The FCC Wants to Tax the Internet


There’s nothing the statists don’t want to tax. The Federal Communications Commission wants to tax your internet connection so the federal government can pay to bring broadband access to rural areas. They already have a fund for that, and you pay for it when you make phone calls. But sometimes people send emails instead of picking up the phone, so revenue has diminished.

The Hill has the details.

The move would funnel money to the Connect America Fund, a subsidy the agency created last year to expand Internet access.

The FCC issued a request for comments on the proposal in April. Dozens of companies and trade associations have weighed in, but the issue has largely flown under the public’s radar.

“If members of Congress understood that the FCC is contemplating a broadband tax, they’d sit up and take notice,” said Derek Turner, research director for Free Press, a consumer advocacy group that opposes the tax.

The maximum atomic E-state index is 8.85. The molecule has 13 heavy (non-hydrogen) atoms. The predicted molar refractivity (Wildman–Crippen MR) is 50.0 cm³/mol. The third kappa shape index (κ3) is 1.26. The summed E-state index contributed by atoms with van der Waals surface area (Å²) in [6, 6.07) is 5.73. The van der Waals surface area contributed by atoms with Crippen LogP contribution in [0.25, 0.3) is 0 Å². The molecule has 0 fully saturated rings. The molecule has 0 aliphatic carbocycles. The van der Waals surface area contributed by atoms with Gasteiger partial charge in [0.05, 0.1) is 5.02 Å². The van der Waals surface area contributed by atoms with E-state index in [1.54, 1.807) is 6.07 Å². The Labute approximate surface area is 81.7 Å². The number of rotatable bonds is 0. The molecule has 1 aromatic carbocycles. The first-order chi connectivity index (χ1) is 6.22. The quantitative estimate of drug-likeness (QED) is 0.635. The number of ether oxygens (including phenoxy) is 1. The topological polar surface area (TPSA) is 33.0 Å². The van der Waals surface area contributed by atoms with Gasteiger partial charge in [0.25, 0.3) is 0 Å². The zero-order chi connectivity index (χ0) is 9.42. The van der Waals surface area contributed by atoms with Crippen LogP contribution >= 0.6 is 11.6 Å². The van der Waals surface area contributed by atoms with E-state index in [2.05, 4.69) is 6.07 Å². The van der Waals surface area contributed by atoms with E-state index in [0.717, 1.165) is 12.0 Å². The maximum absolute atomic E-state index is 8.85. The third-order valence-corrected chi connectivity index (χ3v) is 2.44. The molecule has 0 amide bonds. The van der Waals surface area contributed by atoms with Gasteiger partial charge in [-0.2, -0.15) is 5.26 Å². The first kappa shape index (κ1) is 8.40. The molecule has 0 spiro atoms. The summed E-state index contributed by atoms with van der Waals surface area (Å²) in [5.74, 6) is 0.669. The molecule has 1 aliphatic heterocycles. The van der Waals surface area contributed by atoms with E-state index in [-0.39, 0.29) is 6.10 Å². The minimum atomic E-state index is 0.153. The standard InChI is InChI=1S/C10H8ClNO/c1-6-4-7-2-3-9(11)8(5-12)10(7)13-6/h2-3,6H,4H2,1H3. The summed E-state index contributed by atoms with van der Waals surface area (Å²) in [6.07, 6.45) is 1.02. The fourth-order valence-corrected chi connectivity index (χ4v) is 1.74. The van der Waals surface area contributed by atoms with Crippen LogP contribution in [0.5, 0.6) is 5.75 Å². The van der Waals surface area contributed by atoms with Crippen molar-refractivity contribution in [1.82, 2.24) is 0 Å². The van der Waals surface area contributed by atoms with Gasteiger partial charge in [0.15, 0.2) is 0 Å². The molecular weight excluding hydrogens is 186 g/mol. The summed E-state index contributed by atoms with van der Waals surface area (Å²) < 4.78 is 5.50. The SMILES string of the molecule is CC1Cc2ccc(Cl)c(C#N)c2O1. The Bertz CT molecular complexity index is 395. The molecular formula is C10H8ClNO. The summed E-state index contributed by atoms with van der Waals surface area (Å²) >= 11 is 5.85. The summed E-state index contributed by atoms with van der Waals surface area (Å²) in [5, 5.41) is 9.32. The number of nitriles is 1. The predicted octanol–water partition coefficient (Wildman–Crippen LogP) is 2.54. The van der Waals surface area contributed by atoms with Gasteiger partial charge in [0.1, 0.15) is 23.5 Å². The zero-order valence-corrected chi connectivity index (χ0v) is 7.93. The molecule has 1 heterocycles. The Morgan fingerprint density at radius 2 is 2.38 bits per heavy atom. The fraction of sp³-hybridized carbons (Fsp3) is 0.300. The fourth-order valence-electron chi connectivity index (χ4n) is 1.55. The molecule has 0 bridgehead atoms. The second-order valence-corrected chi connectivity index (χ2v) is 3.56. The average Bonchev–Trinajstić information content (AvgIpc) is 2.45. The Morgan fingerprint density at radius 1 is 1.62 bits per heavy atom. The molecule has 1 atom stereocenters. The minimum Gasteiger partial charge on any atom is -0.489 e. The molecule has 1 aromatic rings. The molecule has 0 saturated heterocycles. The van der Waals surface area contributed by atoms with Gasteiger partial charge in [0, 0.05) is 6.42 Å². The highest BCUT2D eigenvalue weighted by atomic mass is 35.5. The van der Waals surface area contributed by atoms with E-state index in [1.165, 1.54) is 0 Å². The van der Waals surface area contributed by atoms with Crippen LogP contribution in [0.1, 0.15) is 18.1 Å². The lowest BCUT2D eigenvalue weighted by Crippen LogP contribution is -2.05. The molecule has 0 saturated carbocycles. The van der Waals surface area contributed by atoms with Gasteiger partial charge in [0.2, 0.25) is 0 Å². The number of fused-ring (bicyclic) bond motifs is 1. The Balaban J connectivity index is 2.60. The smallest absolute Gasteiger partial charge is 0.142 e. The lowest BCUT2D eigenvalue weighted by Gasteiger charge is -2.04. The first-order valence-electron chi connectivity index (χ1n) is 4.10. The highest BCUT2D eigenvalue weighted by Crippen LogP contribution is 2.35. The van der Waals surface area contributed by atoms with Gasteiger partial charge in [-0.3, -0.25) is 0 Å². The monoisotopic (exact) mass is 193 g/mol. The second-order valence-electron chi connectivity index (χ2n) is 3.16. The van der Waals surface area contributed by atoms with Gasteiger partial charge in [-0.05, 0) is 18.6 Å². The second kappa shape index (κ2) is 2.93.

Numerous companies, including AT&T, Sprint and even Google have expressed support for the idea.

Consumers already pay a fee on their landline and cellular phone bills to support the FCC’s Universal Service Fund. The fund was created to ensure that everyone in the country has access to telephone service, even if they live in remote areas.

Last year, the FCC overhauled a $4.5 billion portion of the Universal Service Fund and converted it into a broadband Internet subsidy, called the Connect America Fund. The new fund aims to subsidize the construction of high-speed Internet networks to the estimated 19 million Americans who currently lack access. (Read More)

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